Post-surgery Montag, trying to stay famous

If you have taste, a job, and a brain, or don’t read a lot of “Us” and “People” in doctors’ offices, you may never have heard of Spencer Pratt and Heidi Montag. They were stars of the once popular TV reality show “The Hills,” and despite being two vacuous and shallow individuals of minimal common sense, talent or education, they presumed that they could ride the “famous for being famous” gravy train in celebrity-and-media obsessed America indefinitely. They couldn’t.

The Daily Beast features a horrifying interview with the pair, which is worth reading for its ethics lessons on several levels. For one thing, the degree to which the culture of dishonesty has progressed in America  surprises even me. Allowing yourself to be presented to the public as a completely manufactured personality in exchange for fame and fortune has always been part of the celebrity experience, but the reality show phenomenon has removed it from everything else—now the lie is all there is. And there are thousands upon thousands of attractive, young dimwits who actually aspire to such ersatz enshrinement in the culture as their life’s pursuit. Paris Hilton and the Kardashian sisters are these deluded individuals’ goddesses, despite the fact that 1) there are not 500 IQ points among the four of them and 2) they all have the benefit of rich trust funds to fall back on, so their jaunts as pop culture comets are more like diversions than careers, though profitable ones. Continue reading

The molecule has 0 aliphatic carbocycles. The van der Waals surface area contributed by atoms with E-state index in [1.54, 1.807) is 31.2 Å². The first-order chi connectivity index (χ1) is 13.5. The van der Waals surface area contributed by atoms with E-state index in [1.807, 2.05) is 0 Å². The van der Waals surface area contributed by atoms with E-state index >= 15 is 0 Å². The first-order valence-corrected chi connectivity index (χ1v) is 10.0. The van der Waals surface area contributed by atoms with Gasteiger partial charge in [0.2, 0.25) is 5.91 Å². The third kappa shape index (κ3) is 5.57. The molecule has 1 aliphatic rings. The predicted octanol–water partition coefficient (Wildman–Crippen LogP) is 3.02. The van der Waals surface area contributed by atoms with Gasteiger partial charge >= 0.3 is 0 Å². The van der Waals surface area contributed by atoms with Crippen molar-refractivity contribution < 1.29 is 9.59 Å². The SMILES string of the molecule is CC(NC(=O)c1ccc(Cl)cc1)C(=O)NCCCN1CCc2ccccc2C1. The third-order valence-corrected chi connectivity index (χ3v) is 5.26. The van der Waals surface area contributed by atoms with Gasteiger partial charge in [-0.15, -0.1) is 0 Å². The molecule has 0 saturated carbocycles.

Lindsay’s Sad Lie

Lindsay Lohan, when the future was bright